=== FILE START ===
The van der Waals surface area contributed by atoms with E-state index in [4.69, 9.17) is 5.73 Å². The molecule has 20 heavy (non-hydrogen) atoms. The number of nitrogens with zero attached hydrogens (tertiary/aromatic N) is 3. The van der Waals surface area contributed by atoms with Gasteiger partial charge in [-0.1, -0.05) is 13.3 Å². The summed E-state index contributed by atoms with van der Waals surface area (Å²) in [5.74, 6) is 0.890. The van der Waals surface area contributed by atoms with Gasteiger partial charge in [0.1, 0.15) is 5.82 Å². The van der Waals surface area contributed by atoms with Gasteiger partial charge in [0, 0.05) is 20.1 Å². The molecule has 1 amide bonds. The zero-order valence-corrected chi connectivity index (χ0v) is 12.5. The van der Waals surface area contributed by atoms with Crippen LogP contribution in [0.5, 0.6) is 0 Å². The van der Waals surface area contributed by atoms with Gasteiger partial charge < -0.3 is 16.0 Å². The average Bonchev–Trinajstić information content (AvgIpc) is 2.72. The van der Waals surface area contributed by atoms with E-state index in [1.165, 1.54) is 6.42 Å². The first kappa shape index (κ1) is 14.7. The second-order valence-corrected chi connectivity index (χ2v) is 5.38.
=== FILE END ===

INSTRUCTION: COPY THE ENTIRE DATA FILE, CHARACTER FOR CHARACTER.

The van der Waals surface area contributed by atoms with E-state index in [4.69, 9.17) is 5.73 Å². The molecule has 20 heavy (non-hydrogen) atoms. The number of nitrogens with zero attached hydrogens (tertiary/aromatic N) is 3. The van der Waals surface area contributed by atoms with Gasteiger partial charge in [-0.1, -0.05) is 13.3 Å². The summed E-state index contributed by atoms with van der Waals surface area (Å²) in [5.74, 6) is 0.890. The van der Waals surface area contributed by atoms with Gasteiger partial charge in [0.1, 0.15) is 5.82 Å². The van der Waals surface area contributed by atoms with Gasteiger partial charge in [0, 0.05) is 20.1 Å². The molecule has 1 amide bonds. The zero-order valence-corrected chi connectivity index (χ0v) is 12.5. The van der Waals surface area contributed by atoms with Crippen LogP contribution in [0.5, 0.6) is 0 Å². The van der Waals surface area contributed by atoms with Gasteiger partial charge < -0.3 is 16.0 Å². The average Bonchev–Trinajstić information content (AvgIpc) is 2.72. The van der Waals surface area contributed by atoms with E-state index in [1.165, 1.54) is 6.42 Å². The first kappa shape index (κ1) is 14.7. The second-order valence-corrected chi connectivity index (χ2v) is 5.38.